Office sales in L.A. County, which slowed during the Covid-19 pandemic, are speeding up.                                                       

“It’s definitely picking up. People are more optimistic with the vaccine rollout ... and there’s a lot of operators that didn’t do any deals during the pandemic, and they make money by buying deals,” Newmark Group Inc. Co-Head of Capital Markets Kevin Shannon said.

He added that a lot of companies raised money for distressed sales “which never really happened.” As a result, those companies have money to spend now on real estate.

Eli Randel, chief strategy officer for Commercial Real Estate Exchange Inc., agreed that the market was gaining momentum, but added that most sales involve “$5 (million) to $10 million buildings, which can be smaller, suburban-style office buildings.”

Todd Tydlaska, an executive vice president at CBRE Group Inc., said the multifamily and industrial real estate categories are faring the best at the moment while asset types like retail are still struggling. He added that “office is this great unknown somewhere in between.”

At the peak of the pandemic, value-add properties were off 15%-25% from pre-pandemic prices while core-plus was down 8%-15% and core had slipped 0%-5%.
Tydlaska said he has seen some properties fetch record-setting, per-square-foot sale prices. These sites usually have tenants with good credit and long-term leases, and the buildings are relatively new.

Some sales from last year were pushed into this year, Tydlaska said, adding that he expects to see more sales as 2021 continues.

“L.A. continues to be a target market for capital. Sellers have been resistant to unload projects because they didn’t want to acknowledge a reduction in value and they didn’t have to. Most people took a wait-and-see approach,” Tydlaska said. “You have a lot of folks who are waiting to sell product, and it feels like that dam is going to break this year.”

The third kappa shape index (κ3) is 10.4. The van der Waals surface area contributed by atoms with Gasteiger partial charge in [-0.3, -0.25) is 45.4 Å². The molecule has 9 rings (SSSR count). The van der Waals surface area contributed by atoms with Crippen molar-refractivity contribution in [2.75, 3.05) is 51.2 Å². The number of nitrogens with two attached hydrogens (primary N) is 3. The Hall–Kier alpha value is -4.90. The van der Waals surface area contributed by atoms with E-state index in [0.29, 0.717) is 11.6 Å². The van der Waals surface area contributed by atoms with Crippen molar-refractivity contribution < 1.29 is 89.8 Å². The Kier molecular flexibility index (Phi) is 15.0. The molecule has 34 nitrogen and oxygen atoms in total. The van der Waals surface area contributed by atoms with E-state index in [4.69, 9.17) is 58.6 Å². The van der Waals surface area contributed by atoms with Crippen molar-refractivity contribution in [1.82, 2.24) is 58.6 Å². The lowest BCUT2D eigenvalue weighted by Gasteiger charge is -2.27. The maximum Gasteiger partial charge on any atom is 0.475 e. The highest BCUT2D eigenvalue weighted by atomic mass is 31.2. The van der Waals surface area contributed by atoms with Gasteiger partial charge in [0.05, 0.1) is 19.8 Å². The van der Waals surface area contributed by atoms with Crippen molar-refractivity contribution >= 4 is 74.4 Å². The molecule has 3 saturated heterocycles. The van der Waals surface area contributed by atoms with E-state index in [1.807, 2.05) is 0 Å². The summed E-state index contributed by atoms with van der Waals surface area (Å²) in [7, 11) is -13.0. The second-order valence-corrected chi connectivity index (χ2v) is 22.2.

Entertainment deals

Many of the biggest office sales so far this year had one thing in common: The buildings serve the entertainment industry.

“The office market in L.A. has really been dominated by media and entertainment markets,” Tydlaska said. “Burbank could not be hotter. ... There’s no shortage of capital for Burbank.”

Shannon added that Burbank, Culver City and El Segundo were all doing well and that content creators were a “big driver” of office space in L.A.

“A lot of those firms aren’t back in the office yet, but there’s a lot of pent-up demand and that industry is going to lead us out of this downturn,” Shannon said.

The largest office sale so far this year was actually a historic entertainment office space — the Sony Pictures Animation Campus.

Culver City-based Hackman Capital Partners and Square Mile Capital purchased the property for $165 million earlier this year.

In the Tri-Cities area, The Link, a nearly 125,000-square-foot office building with creative office space, post-production, broadcasting, screening and editing facilities, sold for $61.5 million.